The Prime Minister has today reiterated that he will remain in that job until either his party dumps him or the electorate does. So Costello has been given a choice: he can challenge the Prime Minister for the leadership, or he can wait until the Prime Minister is defeated in an election and then become leader of the opposition - this hardly seems a palatable option.
Unfortunately for Costello, I suspect he has waited too long. He has been playing second fiddle so long it is difficult to imagine him as real leadership material. In addition, other MPs have been allowed time to build their own positions - most notably Malcolm Turnbull. I would expect Costello to position for a challenge early next year, lose - probably in spectacular fashion - and go off to the back bench.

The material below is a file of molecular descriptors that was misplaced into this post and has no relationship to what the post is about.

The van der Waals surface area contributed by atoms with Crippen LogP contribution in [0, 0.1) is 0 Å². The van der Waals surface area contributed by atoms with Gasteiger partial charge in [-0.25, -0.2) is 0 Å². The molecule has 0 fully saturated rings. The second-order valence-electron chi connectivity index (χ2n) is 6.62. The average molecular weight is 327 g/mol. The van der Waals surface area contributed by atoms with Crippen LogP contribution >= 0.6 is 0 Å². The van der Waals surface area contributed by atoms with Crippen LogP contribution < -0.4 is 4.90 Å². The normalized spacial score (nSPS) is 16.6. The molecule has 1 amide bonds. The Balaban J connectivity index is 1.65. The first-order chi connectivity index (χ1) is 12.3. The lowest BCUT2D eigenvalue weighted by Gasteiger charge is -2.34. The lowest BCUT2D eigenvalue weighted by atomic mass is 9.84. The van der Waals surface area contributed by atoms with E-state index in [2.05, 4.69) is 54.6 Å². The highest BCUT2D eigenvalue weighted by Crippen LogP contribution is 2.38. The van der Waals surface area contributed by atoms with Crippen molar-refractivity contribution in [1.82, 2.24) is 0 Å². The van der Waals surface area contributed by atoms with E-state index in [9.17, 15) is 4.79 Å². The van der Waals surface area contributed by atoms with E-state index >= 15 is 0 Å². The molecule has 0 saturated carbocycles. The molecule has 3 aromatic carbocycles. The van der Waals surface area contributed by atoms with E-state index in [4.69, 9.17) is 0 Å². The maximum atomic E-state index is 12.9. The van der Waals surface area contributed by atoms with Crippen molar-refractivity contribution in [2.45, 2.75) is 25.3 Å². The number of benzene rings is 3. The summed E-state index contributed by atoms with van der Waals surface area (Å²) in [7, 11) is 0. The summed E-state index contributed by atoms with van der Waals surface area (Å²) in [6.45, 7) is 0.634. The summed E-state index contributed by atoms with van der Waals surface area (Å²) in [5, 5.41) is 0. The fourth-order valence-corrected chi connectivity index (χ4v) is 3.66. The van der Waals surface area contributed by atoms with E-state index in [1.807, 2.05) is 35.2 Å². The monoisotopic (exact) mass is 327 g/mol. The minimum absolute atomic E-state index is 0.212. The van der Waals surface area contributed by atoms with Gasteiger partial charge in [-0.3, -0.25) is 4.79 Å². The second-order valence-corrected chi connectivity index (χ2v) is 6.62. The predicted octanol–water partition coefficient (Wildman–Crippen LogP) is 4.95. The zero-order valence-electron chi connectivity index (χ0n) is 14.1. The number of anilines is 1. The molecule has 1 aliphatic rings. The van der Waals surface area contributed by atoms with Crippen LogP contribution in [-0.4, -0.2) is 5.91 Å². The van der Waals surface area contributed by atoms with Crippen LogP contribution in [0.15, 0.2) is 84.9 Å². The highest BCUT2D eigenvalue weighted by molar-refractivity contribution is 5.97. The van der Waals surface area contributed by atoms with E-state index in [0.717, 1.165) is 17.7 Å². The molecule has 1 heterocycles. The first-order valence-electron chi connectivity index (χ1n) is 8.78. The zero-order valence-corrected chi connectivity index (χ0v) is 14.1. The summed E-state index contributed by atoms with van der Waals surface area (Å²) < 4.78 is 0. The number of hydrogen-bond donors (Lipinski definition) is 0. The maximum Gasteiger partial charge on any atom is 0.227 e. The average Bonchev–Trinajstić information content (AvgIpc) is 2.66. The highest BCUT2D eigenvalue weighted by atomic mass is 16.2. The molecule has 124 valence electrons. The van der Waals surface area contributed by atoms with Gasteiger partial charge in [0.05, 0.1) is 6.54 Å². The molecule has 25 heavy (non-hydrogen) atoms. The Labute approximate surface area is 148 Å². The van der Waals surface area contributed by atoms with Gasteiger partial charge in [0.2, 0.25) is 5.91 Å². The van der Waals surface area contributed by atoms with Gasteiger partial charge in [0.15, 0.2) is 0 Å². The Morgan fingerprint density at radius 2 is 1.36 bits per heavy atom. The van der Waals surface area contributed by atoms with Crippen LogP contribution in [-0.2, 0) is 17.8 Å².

The Prime Minister's position highlights the opportunistic nature of the party political principles he espouses - he has consistently said, since becoming opposition leader for the second time in 1995, that unity of the party is the most important thing. Yet the PM's stance effectively guarantees division by forcing Costello to make a challenge. Apparently unity is only of value when the party is united behind John Howard.
That is hardly a new revelation - during the periods that Peacock was leader of the Liberals, the party was effectively kept out of government by Howard's consistent and determined displays of disunity. It was only when it benefitted him, personally, that he become married to the idea that unity was of paramount importance.
This morning's statement represents one more episode of a political career motivated by personal ego and lust for power rather than a genuine interest in serving the public.